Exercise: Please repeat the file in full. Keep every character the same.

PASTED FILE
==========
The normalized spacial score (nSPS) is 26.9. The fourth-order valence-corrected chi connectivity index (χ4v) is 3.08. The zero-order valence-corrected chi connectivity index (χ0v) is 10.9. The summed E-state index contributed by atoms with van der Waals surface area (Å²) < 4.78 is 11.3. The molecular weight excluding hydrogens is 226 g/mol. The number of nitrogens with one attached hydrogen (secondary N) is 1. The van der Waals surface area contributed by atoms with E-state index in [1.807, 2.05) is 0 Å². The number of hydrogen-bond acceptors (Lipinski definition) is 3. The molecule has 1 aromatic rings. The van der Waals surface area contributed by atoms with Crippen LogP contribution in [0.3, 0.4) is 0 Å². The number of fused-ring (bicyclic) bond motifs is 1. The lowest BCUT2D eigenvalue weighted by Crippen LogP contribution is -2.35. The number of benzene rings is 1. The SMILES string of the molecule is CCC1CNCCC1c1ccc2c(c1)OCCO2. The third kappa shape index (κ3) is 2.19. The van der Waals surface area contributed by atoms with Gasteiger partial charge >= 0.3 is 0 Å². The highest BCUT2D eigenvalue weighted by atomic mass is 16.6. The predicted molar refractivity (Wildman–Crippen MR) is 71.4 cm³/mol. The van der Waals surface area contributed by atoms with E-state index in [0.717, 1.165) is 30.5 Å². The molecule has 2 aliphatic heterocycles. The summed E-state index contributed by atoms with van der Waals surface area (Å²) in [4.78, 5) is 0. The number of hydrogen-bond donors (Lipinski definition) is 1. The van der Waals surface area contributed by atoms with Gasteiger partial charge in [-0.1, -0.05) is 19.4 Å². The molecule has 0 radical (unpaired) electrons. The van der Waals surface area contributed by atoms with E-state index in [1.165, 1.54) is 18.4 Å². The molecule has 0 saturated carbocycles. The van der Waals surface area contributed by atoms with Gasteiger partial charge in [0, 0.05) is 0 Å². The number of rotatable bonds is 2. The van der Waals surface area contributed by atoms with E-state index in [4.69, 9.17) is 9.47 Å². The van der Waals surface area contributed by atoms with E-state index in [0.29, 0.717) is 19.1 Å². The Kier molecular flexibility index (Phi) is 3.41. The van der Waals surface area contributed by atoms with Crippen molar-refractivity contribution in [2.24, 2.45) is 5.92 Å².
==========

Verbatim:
The normalized spacial score (nSPS) is 26.9. The fourth-order valence-corrected chi connectivity index (χ4v) is 3.08. The zero-order valence-corrected chi connectivity index (χ0v) is 10.9. The summed E-state index contributed by atoms with van der Waals surface area (Å²) < 4.78 is 11.3. The molecular weight excluding hydrogens is 226 g/mol. The number of nitrogens with one attached hydrogen (secondary N) is 1. The van der Waals surface area contributed by atoms with E-state index in [1.807, 2.05) is 0 Å². The number of hydrogen-bond acceptors (Lipinski definition) is 3. The molecule has 1 aromatic rings. The van der Waals surface area contributed by atoms with Crippen LogP contribution in [0.3, 0.4) is 0 Å². The number of fused-ring (bicyclic) bond motifs is 1. The lowest BCUT2D eigenvalue weighted by Crippen LogP contribution is -2.35. The number of benzene rings is 1. The SMILES string of the molecule is CCC1CNCCC1c1ccc2c(c1)OCCO2. The third kappa shape index (κ3) is 2.19. The van der Waals surface area contributed by atoms with Gasteiger partial charge >= 0.3 is 0 Å². The highest BCUT2D eigenvalue weighted by atomic mass is 16.6. The predicted molar refractivity (Wildman–Crippen MR) is 71.4 cm³/mol. The van der Waals surface area contributed by atoms with E-state index in [0.717, 1.165) is 30.5 Å². The molecule has 2 aliphatic heterocycles. The summed E-state index contributed by atoms with van der Waals surface area (Å²) in [4.78, 5) is 0. The number of hydrogen-bond donors (Lipinski definition) is 1. The van der Waals surface area contributed by atoms with Gasteiger partial charge in [-0.1, -0.05) is 19.4 Å². The molecule has 0 radical (unpaired) electrons. The van der Waals surface area contributed by atoms with E-state index in [1.165, 1.54) is 18.4 Å². The molecule has 0 saturated carbocycles. The van der Waals surface area contributed by atoms with Gasteiger partial charge in [0, 0.05) is 0 Å². The number of rotatable bonds is 2. The van der Waals surface area contributed by atoms with E-state index in [4.69, 9.17) is 9.47 Å². The van der Waals surface area contributed by atoms with E-state index in [0.29, 0.717) is 19.1 Å². The Kier molecular flexibility index (Phi) is 3.41. The van der Waals surface area contributed by atoms with Crippen molar-refractivity contribution in [2.24, 2.45) is 5.92 Å².